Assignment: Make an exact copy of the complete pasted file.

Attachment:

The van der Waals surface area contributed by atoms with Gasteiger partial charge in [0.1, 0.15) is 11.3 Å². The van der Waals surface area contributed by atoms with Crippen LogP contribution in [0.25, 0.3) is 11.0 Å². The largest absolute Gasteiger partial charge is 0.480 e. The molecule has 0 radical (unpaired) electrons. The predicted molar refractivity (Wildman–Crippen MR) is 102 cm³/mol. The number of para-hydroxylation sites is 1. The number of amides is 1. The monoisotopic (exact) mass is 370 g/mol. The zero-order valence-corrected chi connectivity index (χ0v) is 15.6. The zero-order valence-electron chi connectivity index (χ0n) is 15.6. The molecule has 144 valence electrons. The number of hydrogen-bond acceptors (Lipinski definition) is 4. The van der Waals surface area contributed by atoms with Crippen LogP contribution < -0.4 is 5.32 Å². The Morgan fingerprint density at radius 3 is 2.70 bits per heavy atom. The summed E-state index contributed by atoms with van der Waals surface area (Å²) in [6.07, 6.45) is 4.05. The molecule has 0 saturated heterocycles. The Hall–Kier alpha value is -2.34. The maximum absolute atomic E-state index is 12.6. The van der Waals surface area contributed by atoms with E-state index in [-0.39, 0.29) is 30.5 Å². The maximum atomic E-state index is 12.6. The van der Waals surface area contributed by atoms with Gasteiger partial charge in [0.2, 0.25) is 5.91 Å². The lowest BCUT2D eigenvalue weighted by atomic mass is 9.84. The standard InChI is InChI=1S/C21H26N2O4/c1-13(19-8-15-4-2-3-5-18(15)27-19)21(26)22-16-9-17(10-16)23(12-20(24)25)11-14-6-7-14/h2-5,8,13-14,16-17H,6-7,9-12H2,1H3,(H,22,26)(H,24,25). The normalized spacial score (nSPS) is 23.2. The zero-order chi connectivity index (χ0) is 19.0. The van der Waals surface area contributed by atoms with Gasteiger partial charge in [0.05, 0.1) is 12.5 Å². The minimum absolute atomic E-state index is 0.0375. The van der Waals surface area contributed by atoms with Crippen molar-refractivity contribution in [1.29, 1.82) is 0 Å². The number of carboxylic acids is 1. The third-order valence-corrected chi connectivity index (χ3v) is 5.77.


The van der Waals surface area contributed by atoms with Gasteiger partial charge in [0.1, 0.15) is 11.3 Å². The van der Waals surface area contributed by atoms with Crippen LogP contribution in [0.25, 0.3) is 11.0 Å². The largest absolute Gasteiger partial charge is 0.480 e. The molecule has 0 radical (unpaired) electrons. The predicted molar refractivity (Wildman–Crippen MR) is 102 cm³/mol. The number of para-hydroxylation sites is 1. The number of amides is 1. The monoisotopic (exact) mass is 370 g/mol. The zero-order valence-corrected chi connectivity index (χ0v) is 15.6. The zero-order valence-electron chi connectivity index (χ0n) is 15.6. The molecule has 144 valence electrons. The number of hydrogen-bond acceptors (Lipinski definition) is 4. The van der Waals surface area contributed by atoms with Crippen LogP contribution < -0.4 is 5.32 Å². The Morgan fingerprint density at radius 3 is 2.70 bits per heavy atom. The summed E-state index contributed by atoms with van der Waals surface area (Å²) in [6.07, 6.45) is 4.05. The molecule has 0 saturated heterocycles. The Hall–Kier alpha value is -2.34. The maximum absolute atomic E-state index is 12.6. The van der Waals surface area contributed by atoms with E-state index in [-0.39, 0.29) is 30.5 Å². The maximum atomic E-state index is 12.6. The van der Waals surface area contributed by atoms with Gasteiger partial charge in [0.2, 0.25) is 5.91 Å². The lowest BCUT2D eigenvalue weighted by atomic mass is 9.84. The standard InChI is InChI=1S/C21H26N2O4/c1-13(19-8-15-4-2-3-5-18(15)27-19)21(26)22-16-9-17(10-16)23(12-20(24)25)11-14-6-7-14/h2-5,8,13-14,16-17H,6-7,9-12H2,1H3,(H,22,26)(H,24,25). The normalized spacial score (nSPS) is 23.2. The zero-order chi connectivity index (χ0) is 19.0. The van der Waals surface area contributed by atoms with Gasteiger partial charge in [0.05, 0.1) is 12.5 Å². The minimum absolute atomic E-state index is 0.0375. The van der Waals surface area contributed by atoms with Crippen molar-refractivity contribution in [1.29, 1.82) is 0 Å². The number of carboxylic acids is 1. The third-order valence-corrected chi connectivity index (χ3v) is 5.77.